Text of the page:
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Rob Schermerhorn (Rexrcr)
Member
Username: Rexrcr

Post Number: 654
Registered: 11-2002
Posted on Friday, June 06, 2003 - 7:51 am:   

Bill, that truncated portion of the force vs. position graph in the lower right, shows a lag or cavitation of the damper. We call this type of response plot the "football", and it's good for highlighting cavitation problems.

Good information, thank you for sharing.
Bill Sebestyen (Bill308)
Member
Username: Bill308

Post Number: 469
Registered: 5-2001
Posted on Thursday, June 05, 2003 - 10:29 pm:   

These are the shock dynomometer curves for the Koni 8211's on the rear of my GTS.

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While hard to see, the min and max adjustment curves are shown. My initial adjustment follows a curve between the extremes, but closer to the min damping curve. This should be very close to stock damping.
Alan Ing (Alan)
New member
Username: Alan

Post Number: 7
Registered: 2-2002
Posted on Thursday, June 05, 2003 - 9:35 pm:   

Henry,

If your shocks came from Italian Design & Racing, they are Aldan Eagle Shocks who primarily sells to the Hot Rod industry. I've spoken to them before. Perhaps you can call them directly for those graphs. Also, that shock set up that you see from time to time on ebay with the antisway bars is based on the QA1 Halshock.

Regards,
Alan Ing
Mark Eberhardt (Me_k)
Member
Username: Me_k

Post Number: 533
Registered: 5-2002
Posted on Thursday, June 05, 2003 - 7:30 pm:   

Rob, you have mail.
Rob Schermerhorn (Rexrcr)
Member
Username: Rexrcr

Post Number: 653
Registered: 11-2002
Posted on Thursday, June 05, 2003 - 6:39 pm:   

Mark, could you send me the original of your dyno sheet? I cannot make out the subtleties.

Koni's in general don't have much for range of force responce adjustment. Bilstein's do, as you can see.

One other note, this Bilstein Porsche set-up was from Europe where the surfaces are less choppy than here in the US. We couldn't run that much high-speed bump force.
Mark Eberhardt (Me_k)
Member
Username: Me_k

Post Number: 532
Registered: 5-2002
Posted on Thursday, June 05, 2003 - 5:26 pm:   

Again wow. My adjusters don't make anywhere near as big a difference and that is one heck of a stiff shock. The purple is a stock Koni


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Rob Schermerhorn (Rexrcr)
Member
Username: Rexrcr

Post Number: 652
Registered: 11-2002
Posted on Thursday, June 05, 2003 - 2:24 pm:   

Henry, I've seen your graph before, but I can't remember the manufacturer now. That's arguably not real data. See if you can find out the manufacturer.

Here's a sample of real data. This is a Bilstein strut from a Porsche GT3 ALMS car.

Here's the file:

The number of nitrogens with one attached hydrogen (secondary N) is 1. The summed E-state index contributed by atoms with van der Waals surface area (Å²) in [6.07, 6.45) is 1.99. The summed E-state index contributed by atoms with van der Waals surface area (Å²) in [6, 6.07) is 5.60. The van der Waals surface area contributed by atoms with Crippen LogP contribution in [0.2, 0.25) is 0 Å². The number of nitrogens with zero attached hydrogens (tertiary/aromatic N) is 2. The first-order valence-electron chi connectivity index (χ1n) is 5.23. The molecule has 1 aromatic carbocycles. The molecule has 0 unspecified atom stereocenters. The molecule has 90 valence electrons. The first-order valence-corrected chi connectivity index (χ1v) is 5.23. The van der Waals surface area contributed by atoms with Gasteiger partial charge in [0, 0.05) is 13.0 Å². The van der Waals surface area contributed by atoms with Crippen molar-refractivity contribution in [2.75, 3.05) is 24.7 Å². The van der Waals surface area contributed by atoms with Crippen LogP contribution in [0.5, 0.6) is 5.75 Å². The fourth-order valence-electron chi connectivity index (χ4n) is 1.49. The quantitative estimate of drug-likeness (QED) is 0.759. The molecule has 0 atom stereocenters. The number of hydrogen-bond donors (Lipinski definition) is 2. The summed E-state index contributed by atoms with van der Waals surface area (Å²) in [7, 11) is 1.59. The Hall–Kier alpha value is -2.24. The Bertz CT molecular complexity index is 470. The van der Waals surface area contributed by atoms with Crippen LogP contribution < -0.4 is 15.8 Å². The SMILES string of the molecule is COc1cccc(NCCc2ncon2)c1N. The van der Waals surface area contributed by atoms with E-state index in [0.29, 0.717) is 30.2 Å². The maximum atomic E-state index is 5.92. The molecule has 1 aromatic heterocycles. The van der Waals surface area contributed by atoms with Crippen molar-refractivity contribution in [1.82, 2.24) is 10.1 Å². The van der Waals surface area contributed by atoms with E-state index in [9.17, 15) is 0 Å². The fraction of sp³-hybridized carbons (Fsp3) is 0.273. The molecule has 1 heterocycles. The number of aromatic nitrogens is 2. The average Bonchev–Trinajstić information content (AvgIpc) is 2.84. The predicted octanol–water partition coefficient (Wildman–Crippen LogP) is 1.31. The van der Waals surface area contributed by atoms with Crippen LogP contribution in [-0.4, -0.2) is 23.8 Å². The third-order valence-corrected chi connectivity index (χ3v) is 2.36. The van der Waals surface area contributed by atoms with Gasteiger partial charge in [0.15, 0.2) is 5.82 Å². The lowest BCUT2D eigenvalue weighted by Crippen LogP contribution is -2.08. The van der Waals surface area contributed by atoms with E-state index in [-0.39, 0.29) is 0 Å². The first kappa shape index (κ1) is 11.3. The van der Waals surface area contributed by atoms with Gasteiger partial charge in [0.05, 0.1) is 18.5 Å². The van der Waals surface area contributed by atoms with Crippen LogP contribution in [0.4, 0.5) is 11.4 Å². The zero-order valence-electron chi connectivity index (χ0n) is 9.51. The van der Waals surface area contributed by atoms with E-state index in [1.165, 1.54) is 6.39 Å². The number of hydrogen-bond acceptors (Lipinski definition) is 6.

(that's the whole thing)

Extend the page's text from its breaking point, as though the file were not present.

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This graph shows the full soft and full stiff adjustments. I couldn't find my data showing each click.

Adjusters usually don't act so linearly like in the photo you posted. Normally, the force curves diverge as velocity increases, even with digressive valving. The data you show is almost unbelievable, such nicely grouped and behaved responce to adjustments.
Mark Eberhardt (Me_k)
Member
Username: Me_k

Post Number: 531
Registered: 5-2002
Posted on Thursday, June 05, 2003 - 11:54 am:   

Wow, the grahps for my olihs shocks look nothing like that! I think the only place they match is at zero. I'll see if I can get them scanned to post, but compression, is 0-100 and almost a prefect straight line, rebound is 0- (-250 to -350) depending on adjuster setting, there is a very gentle arch to the line, but again nearly straight. I'm really happy with them with 450/400 spring used mostly on the street with an autocross here and there.
Henry D. Chin (Hanknum)
Junior Member
Username: Hanknum

Post Number: 162
Registered: 2-2002
Posted on Thursday, June 05, 2003 - 11:16 am:   

Rob-

Here's the info. What do you think? Again, I was considering 275-300# fronts and 250# rear springs.

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Rob Schermerhorn (Rexrcr)
Member
Username: Rexrcr

Post Number: 644
Registered: 11-2002
Posted on Wednesday, June 04, 2003 - 7:15 am:   


quote:

force vs. velocity data


This will speak volumes for the manufacturer. Many will balk at supplying this information, or will point to photos in their catalog.

I've spoken with shock manufacturer's sales reps who could not explain specifically how their shocks adjuster worked, just "It changes the rebound setting." But how? "I don't know."
Rob Schermerhorn (Rexrcr)
Member
Username: Rexrcr

Post Number: 643
Registered: 11-2002
Posted on Wednesday, June 04, 2003 - 7:11 am:   


quote:

afraid of upsetting the balance of the car


You will change the balance by changing wheel frequencies front to rear. If you're happy with the balance, drive on the street more than track, but want a "tighter" feel, just rebuild the shocks with heavier weight oil.